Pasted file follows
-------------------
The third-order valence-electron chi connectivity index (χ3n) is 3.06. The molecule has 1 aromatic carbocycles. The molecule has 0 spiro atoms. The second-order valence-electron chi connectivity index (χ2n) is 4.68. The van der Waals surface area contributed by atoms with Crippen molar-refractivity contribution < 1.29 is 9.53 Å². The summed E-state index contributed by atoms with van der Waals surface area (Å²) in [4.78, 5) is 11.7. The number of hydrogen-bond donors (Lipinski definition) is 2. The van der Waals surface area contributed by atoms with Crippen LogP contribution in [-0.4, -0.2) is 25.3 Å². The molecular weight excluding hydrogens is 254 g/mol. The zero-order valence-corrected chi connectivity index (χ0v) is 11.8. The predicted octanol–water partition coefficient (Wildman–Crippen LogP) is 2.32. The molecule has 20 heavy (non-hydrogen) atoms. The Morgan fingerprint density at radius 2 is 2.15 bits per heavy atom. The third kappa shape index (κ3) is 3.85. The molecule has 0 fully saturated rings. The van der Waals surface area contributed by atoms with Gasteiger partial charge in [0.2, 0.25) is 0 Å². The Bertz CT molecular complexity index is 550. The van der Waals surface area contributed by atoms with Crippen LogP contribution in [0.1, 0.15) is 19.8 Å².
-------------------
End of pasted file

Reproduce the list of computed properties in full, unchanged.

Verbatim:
The third-order valence-electron chi connectivity index (χ3n) is 3.06. The molecule has 1 aromatic carbocycles. The molecule has 0 spiro atoms. The second-order valence-electron chi connectivity index (χ2n) is 4.68. The van der Waals surface area contributed by atoms with Crippen molar-refractivity contribution < 1.29 is 9.53 Å². The summed E-state index contributed by atoms with van der Waals surface area (Å²) in [4.78, 5) is 11.7. The number of hydrogen-bond donors (Lipinski definition) is 2. The van der Waals surface area contributed by atoms with Crippen LogP contribution in [-0.4, -0.2) is 25.3 Å². The molecular weight excluding hydrogens is 254 g/mol. The zero-order valence-corrected chi connectivity index (χ0v) is 11.8. The predicted octanol–water partition coefficient (Wildman–Crippen LogP) is 2.32. The molecule has 20 heavy (non-hydrogen) atoms. The Morgan fingerprint density at radius 2 is 2.15 bits per heavy atom. The third kappa shape index (κ3) is 3.85. The molecule has 0 fully saturated rings. The van der Waals surface area contributed by atoms with Gasteiger partial charge in [0.2, 0.25) is 0 Å². The Bertz CT molecular complexity index is 550. The van der Waals surface area contributed by atoms with Crippen LogP contribution in [0.1, 0.15) is 19.8 Å².